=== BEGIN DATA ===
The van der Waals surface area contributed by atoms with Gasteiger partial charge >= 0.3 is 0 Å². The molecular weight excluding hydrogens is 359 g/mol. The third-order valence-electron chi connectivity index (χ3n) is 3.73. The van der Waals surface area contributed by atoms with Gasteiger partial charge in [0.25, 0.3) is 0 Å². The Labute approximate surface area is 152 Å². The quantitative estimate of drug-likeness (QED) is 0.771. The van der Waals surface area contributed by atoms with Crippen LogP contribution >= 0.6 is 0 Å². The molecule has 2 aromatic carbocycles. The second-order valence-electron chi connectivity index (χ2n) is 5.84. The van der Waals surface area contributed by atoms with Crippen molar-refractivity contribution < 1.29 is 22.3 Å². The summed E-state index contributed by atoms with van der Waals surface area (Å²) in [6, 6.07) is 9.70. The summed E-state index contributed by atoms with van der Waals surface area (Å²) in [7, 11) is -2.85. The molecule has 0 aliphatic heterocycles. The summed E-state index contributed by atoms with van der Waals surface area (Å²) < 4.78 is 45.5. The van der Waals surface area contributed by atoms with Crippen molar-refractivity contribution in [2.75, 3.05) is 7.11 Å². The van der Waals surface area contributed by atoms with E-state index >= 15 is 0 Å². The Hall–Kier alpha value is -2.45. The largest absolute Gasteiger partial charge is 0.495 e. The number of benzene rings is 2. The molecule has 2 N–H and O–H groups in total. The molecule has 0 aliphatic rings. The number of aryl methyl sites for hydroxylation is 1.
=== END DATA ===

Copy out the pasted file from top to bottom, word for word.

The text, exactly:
The van der Waals surface area contributed by atoms with Gasteiger partial charge >= 0.3 is 0 Å². The molecular weight excluding hydrogens is 359 g/mol. The third-order valence-electron chi connectivity index (χ3n) is 3.73. The van der Waals surface area contributed by atoms with Gasteiger partial charge in [0.25, 0.3) is 0 Å². The Labute approximate surface area is 152 Å². The quantitative estimate of drug-likeness (QED) is 0.771. The van der Waals surface area contributed by atoms with Crippen LogP contribution >= 0.6 is 0 Å². The molecule has 2 aromatic carbocycles. The second-order valence-electron chi connectivity index (χ2n) is 5.84. The van der Waals surface area contributed by atoms with Crippen molar-refractivity contribution < 1.29 is 22.3 Å². The summed E-state index contributed by atoms with van der Waals surface area (Å²) in [6, 6.07) is 9.70. The summed E-state index contributed by atoms with van der Waals surface area (Å²) in [7, 11) is -2.85. The molecule has 0 aliphatic heterocycles. The summed E-state index contributed by atoms with van der Waals surface area (Å²) < 4.78 is 45.5. The van der Waals surface area contributed by atoms with Crippen molar-refractivity contribution in [2.75, 3.05) is 7.11 Å². The van der Waals surface area contributed by atoms with E-state index >= 15 is 0 Å². The Hall–Kier alpha value is -2.45. The largest absolute Gasteiger partial charge is 0.495 e. The number of benzene rings is 2. The molecule has 2 N–H and O–H groups in total. The molecule has 0 aliphatic rings. The number of aryl methyl sites for hydroxylation is 1.